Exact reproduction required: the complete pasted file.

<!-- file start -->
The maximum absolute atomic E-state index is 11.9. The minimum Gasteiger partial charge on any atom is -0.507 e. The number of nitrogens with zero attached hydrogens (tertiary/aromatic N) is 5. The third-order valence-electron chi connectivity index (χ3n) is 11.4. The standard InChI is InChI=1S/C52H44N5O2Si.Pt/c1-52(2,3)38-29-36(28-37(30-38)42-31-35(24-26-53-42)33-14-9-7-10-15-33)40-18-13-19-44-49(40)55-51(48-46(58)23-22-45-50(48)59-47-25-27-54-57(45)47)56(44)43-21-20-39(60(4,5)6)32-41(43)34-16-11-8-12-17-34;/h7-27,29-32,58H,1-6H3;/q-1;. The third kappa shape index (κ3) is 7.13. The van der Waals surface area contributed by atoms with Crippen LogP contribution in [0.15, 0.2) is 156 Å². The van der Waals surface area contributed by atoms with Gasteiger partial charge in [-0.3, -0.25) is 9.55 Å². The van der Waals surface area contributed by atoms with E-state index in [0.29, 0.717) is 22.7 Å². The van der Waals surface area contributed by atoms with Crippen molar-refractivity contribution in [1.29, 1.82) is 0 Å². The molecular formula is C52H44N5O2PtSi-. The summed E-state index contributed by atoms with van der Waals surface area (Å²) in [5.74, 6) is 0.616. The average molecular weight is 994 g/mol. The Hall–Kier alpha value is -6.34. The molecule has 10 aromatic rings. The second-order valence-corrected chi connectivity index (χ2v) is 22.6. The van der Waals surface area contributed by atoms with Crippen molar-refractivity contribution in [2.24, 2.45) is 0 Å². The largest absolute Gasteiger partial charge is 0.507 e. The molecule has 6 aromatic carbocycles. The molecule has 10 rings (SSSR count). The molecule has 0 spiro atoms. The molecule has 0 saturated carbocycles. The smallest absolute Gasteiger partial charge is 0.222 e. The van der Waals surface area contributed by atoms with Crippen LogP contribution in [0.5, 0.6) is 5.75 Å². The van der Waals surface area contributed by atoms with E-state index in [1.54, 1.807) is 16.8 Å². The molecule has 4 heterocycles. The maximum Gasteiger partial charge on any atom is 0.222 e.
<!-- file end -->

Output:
The maximum absolute atomic E-state index is 11.9. The minimum Gasteiger partial charge on any atom is -0.507 e. The number of nitrogens with zero attached hydrogens (tertiary/aromatic N) is 5. The third-order valence-electron chi connectivity index (χ3n) is 11.4. The standard InChI is InChI=1S/C52H44N5O2Si.Pt/c1-52(2,3)38-29-36(28-37(30-38)42-31-35(24-26-53-42)33-14-9-7-10-15-33)40-18-13-19-44-49(40)55-51(48-46(58)23-22-45-50(48)59-47-25-27-54-57(45)47)56(44)43-21-20-39(60(4,5)6)32-41(43)34-16-11-8-12-17-34;/h7-27,29-32,58H,1-6H3;/q-1;. The third kappa shape index (κ3) is 7.13. The van der Waals surface area contributed by atoms with Crippen LogP contribution in [0.15, 0.2) is 156 Å². The van der Waals surface area contributed by atoms with Gasteiger partial charge in [-0.3, -0.25) is 9.55 Å². The van der Waals surface area contributed by atoms with E-state index in [0.29, 0.717) is 22.7 Å². The van der Waals surface area contributed by atoms with Crippen molar-refractivity contribution in [1.29, 1.82) is 0 Å². The molecular formula is C52H44N5O2PtSi-. The summed E-state index contributed by atoms with van der Waals surface area (Å²) in [5.74, 6) is 0.616. The average molecular weight is 994 g/mol. The Hall–Kier alpha value is -6.34. The molecule has 10 aromatic rings. The second-order valence-corrected chi connectivity index (χ2v) is 22.6. The van der Waals surface area contributed by atoms with Crippen molar-refractivity contribution in [2.24, 2.45) is 0 Å². The largest absolute Gasteiger partial charge is 0.507 e. The molecule has 6 aromatic carbocycles. The molecule has 10 rings (SSSR count). The molecule has 0 spiro atoms. The molecule has 0 saturated carbocycles. The smallest absolute Gasteiger partial charge is 0.222 e. The van der Waals surface area contributed by atoms with Crippen LogP contribution in [0.5, 0.6) is 5.75 Å². The van der Waals surface area contributed by atoms with E-state index in [1.54, 1.807) is 16.8 Å². The molecule has 4 heterocycles. The maximum Gasteiger partial charge on any atom is 0.222 e.